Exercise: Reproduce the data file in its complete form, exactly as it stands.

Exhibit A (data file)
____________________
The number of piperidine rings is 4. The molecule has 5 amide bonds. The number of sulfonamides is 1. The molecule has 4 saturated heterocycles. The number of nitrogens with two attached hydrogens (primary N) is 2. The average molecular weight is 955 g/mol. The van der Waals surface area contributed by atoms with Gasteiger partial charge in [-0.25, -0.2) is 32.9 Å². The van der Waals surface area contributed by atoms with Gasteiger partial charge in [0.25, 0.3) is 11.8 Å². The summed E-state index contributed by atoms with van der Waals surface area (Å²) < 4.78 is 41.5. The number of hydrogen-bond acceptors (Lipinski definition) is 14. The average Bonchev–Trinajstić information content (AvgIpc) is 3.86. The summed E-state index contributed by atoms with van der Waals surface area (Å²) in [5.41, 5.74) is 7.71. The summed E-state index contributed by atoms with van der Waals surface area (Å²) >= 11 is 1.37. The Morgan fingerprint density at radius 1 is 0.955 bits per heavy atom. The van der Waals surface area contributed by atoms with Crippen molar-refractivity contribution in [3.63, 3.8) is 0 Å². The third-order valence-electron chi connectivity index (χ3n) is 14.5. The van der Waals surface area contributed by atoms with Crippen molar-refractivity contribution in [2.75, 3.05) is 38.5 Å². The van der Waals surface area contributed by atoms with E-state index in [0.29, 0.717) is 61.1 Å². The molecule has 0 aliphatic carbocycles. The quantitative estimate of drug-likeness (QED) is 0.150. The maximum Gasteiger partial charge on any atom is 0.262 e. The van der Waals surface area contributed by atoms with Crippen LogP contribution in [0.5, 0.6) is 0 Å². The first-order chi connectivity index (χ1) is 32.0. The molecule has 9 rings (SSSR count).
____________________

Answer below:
The number of piperidine rings is 4. The molecule has 5 amide bonds. The number of sulfonamides is 1. The molecule has 4 saturated heterocycles. The number of nitrogens with two attached hydrogens (primary N) is 2. The average molecular weight is 955 g/mol. The van der Waals surface area contributed by atoms with Gasteiger partial charge in [-0.25, -0.2) is 32.9 Å². The van der Waals surface area contributed by atoms with Gasteiger partial charge in [0.25, 0.3) is 11.8 Å². The summed E-state index contributed by atoms with van der Waals surface area (Å²) < 4.78 is 41.5. The number of hydrogen-bond acceptors (Lipinski definition) is 14. The average Bonchev–Trinajstić information content (AvgIpc) is 3.86. The summed E-state index contributed by atoms with van der Waals surface area (Å²) in [5.41, 5.74) is 7.71. The summed E-state index contributed by atoms with van der Waals surface area (Å²) >= 11 is 1.37. The Morgan fingerprint density at radius 1 is 0.955 bits per heavy atom. The van der Waals surface area contributed by atoms with Crippen molar-refractivity contribution in [3.63, 3.8) is 0 Å². The third-order valence-electron chi connectivity index (χ3n) is 14.5. The van der Waals surface area contributed by atoms with Crippen molar-refractivity contribution in [2.75, 3.05) is 38.5 Å². The van der Waals surface area contributed by atoms with E-state index in [0.29, 0.717) is 61.1 Å². The molecule has 0 aliphatic carbocycles. The quantitative estimate of drug-likeness (QED) is 0.150. The maximum Gasteiger partial charge on any atom is 0.262 e. The van der Waals surface area contributed by atoms with Crippen LogP contribution in [0.5, 0.6) is 0 Å². The first-order chi connectivity index (χ1) is 32.0. The molecule has 9 rings (SSSR count).